Brazil: Sadly leadership matters. Cases have skyrocketed in Brazil (mostly caused by the highly infections P1 variant strain). Brazil has recently seen daily death rates of >2200 people (with a total of over 270,000 deaths). Their hospitals are full, especially in the south of the country. New cases are rising rapidly (see below).
COVID-19 in Brazil
This new wave is not solely the fault of their leader (Mr. Bolsonaro-below); but he is certainly in the camp of COVID-19 minimizers/deniers and has interfered with effective implementation of local public health measures, much as Mr. Trump did in America. He may be regretting telling his citizens that they should not be “sissies” (click here), when it came to COVID-19. The major driver of the case rise in Brazil is the many public gatherings that have continued to happen (click here), coupled with a poor national response in terms of public health measures. Brazil’s vaccine roll out has also been slow.
Further evidence that leadership matters? Mr. Biden has vaccines flowing and advocates masking as a public service…and the situation in America is improving. America now has a 3.5% positive test rate, down from 6%, on Monday (click here; see below). Unfortunately, in states with populist governors, like Texas and South Dakota, rates remain high (Texas now has a positive test rate of 8.7%). South Dakota (though improved from its 30%+ rate 2 months ago) is still at a plateau of 11%. Leadership matters! The state to state variation in positive test rate runs hand in hand with the state’s adherence to public health policy. This epidemiology is a testimonial of the importance of adherence to public health measures while we await completion of mass vaccination (which in the USA should be May 2021).
Test rates in the USA (currently >3.5% positive), March 11th, 2021
8) Improvement in COVID-19 in Ontario’s Long Term Care facilities (LTC)-evidence vaccines working: click here
Most COVID-19 deaths occur in people who are not only old but who are also frail and live in nursing homes and LTC facilities. While LTC residents account for only 5.3% of all cases in Ontario, click here, they account for 52.7% of all 7109 deaths in Ontario. As of today, the 3,749 deaths in nursing homes (up 1 death since Monday) account for ~57% of all deaths. There are ~ 51 active COVID-19 cases in LTC residents and 137 active cases in LTC staff, the lowest numbers in months. These numbers continue to decline, which is very encouraging! For example a month ago we were seeing death rates of >100/week; now it is <5/week; still too many but heading in the right direction rapidly. The graph below shows the beneficial impact of the province’s decision to prioritize its limited initial vaccine supply of health care workers and residents of Ontario’s LTCs. Note the rapid decline in both staff (yellow) and resident (orange) COVID-19 case numbers coincident with vaccination!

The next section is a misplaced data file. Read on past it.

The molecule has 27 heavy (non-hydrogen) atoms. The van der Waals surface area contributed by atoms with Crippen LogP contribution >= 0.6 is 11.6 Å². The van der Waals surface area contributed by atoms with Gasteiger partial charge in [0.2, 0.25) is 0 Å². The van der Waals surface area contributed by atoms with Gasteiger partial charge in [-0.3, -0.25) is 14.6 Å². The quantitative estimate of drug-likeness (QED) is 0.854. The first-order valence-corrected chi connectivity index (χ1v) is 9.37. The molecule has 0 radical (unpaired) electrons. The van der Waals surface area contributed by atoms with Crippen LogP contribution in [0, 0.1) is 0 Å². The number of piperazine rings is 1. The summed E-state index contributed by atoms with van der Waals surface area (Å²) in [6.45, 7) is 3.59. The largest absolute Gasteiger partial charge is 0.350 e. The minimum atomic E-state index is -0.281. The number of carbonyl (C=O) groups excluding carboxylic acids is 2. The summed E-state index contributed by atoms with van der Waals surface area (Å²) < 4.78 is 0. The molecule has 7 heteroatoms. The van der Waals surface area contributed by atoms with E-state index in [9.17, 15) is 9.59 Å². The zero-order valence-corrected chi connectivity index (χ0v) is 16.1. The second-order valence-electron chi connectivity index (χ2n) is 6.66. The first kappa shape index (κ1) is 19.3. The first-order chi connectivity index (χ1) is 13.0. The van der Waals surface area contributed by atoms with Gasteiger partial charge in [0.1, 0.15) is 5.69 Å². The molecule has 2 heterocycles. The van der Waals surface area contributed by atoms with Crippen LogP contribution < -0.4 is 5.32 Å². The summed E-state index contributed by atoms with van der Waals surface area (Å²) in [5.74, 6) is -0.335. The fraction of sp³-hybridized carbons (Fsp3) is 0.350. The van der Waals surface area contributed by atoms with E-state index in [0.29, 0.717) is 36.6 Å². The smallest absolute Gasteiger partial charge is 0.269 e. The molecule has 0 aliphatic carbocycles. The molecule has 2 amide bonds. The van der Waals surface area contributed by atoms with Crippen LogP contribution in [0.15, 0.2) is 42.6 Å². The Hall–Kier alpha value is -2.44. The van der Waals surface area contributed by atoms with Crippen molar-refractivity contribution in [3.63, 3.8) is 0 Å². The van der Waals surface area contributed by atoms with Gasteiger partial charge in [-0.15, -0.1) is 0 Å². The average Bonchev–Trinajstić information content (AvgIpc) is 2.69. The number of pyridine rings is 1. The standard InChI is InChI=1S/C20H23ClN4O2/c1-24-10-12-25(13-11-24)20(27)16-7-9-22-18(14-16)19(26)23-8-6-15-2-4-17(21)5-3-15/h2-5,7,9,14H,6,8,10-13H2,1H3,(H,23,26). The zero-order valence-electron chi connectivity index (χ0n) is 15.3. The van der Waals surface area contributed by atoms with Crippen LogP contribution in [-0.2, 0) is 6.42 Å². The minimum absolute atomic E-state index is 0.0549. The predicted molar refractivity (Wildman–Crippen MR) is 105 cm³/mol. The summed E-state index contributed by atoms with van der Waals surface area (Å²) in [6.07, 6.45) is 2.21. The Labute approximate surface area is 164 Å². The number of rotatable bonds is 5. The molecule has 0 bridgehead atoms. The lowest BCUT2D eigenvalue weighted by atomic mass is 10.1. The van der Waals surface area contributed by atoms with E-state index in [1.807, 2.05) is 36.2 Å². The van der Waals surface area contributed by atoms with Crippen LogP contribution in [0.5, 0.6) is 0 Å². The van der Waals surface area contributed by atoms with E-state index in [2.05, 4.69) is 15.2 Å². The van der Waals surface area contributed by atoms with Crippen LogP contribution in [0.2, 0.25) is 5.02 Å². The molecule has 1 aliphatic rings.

Vaccines crush COVID-19 in LTCs
KHSC bed capacity: Bed capacity is adequate with 91 beds available (up from 62 beds on Monday) and good ventilator capacity (62 units). Critical care beds are never plentiful but there is still better reserve than we have seen in the past month, with beds on Davies 4, CSU and Kidd 2. Medicine remains busy with our doctors caring for people in 165 beds, not including ICU beds on Davies 4 staffed by the Medicine program.
We are committed to providing care to the 99.9% of patients in SE Ontario who do not have COVID-19 (if you’re interested in learning more read this). In addition to acute care for heart attacks, strokes and trauma etc., we are continuing to provide elective care. We recognize that the term “elective care” is really a misnomer. Many “elective” patients have chronic pain and disability or suffer from cancer and other serious diseases and will not tolerate delay in care. We continue to encourage physicians to optimize the use of e-health visits to augment (not replace) in person care. We are also reminding patients who are coming to clinics in person that unless it is essential (and approved) they need to come alone, to minimize crowding in our clinic waiting areas. That said, it remains VERY safe to attend appointments at our clinics or to come to hospital for needed care!
Use the Mobile Screening Tool to expedite clinic visits: Complete the COVID-19 pre-screening tool here and you will be able to “skip the line”: All patients should complete our pre-screening questionnaire before their clinic visit. This will screen out people who are sick and expedite entry to the facility. The mobile screening tool only takes a few minutes to complete and you will receive an email with confirmation to bring with you, along with your appointment slip, in printed form or on your mobile device. To complete the mobile-screening in English, click here and in French, click here.